Metamorphoses, allegory and mimesis in L'Orfeo by Claudio Monteverdi and Alessandro Striggio


  • Silvana R Scarinci Federal University of Paraná, Brazil


musical mimesis, music of the seventeenth century and metamorphosis, Ovid and music, music and allegory


This paper presents some thoughts about the construction of opera’s founding character, Orpheus, from the homonymous work from 1607, by Claudio Monteverdi and Alessandro Striggio. At the birth of the new Spectacle, Orpheus was chosen due to his allegorical potential, a fact in direct opposition to a mimetic theory based on Aristotle's Poetics. As an ingenious solution – which guaranteed the triumph of melodrama – Monteverdi and Striggio transform the Singer-poet into a Hero, endowing him with unprecedented individuality, mobile and flexible. The theory of Tragedy supports the creation of dramma per musica, whereas the theme of Ovidian’s transformations seduces the new music composers, bringing the models and necessary tools for the representation of opposite emotions, capable of moving the listeners' souls.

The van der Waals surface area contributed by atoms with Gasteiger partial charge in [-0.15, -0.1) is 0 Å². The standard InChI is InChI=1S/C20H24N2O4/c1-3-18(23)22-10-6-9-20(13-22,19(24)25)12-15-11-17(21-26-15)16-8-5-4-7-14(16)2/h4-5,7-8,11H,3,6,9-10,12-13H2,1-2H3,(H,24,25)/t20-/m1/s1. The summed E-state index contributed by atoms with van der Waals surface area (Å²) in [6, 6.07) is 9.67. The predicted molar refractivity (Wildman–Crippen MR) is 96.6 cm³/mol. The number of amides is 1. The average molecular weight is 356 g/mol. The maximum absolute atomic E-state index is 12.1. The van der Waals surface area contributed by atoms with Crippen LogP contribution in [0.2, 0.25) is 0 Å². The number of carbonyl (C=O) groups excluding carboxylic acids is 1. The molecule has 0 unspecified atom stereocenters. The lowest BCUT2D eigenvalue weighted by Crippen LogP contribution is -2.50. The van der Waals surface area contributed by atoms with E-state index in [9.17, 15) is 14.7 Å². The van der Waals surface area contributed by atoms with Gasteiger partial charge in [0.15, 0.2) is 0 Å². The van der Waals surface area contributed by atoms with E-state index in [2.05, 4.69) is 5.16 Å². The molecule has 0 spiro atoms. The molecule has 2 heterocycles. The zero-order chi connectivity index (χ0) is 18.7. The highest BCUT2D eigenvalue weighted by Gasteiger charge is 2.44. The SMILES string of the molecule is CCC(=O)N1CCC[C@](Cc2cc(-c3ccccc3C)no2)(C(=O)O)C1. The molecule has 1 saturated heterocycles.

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Author Biography

Silvana R Scarinci, Federal University of Paraná, Brazil

Professor Associado



How to Cite

Scarinci, Silvana R. 2017. “Metamorphoses, Allegory and Mimesis in L’Orfeo by Claudio Monteverdi and Alessandro Striggio”. Per Musi, no. 36 (August).



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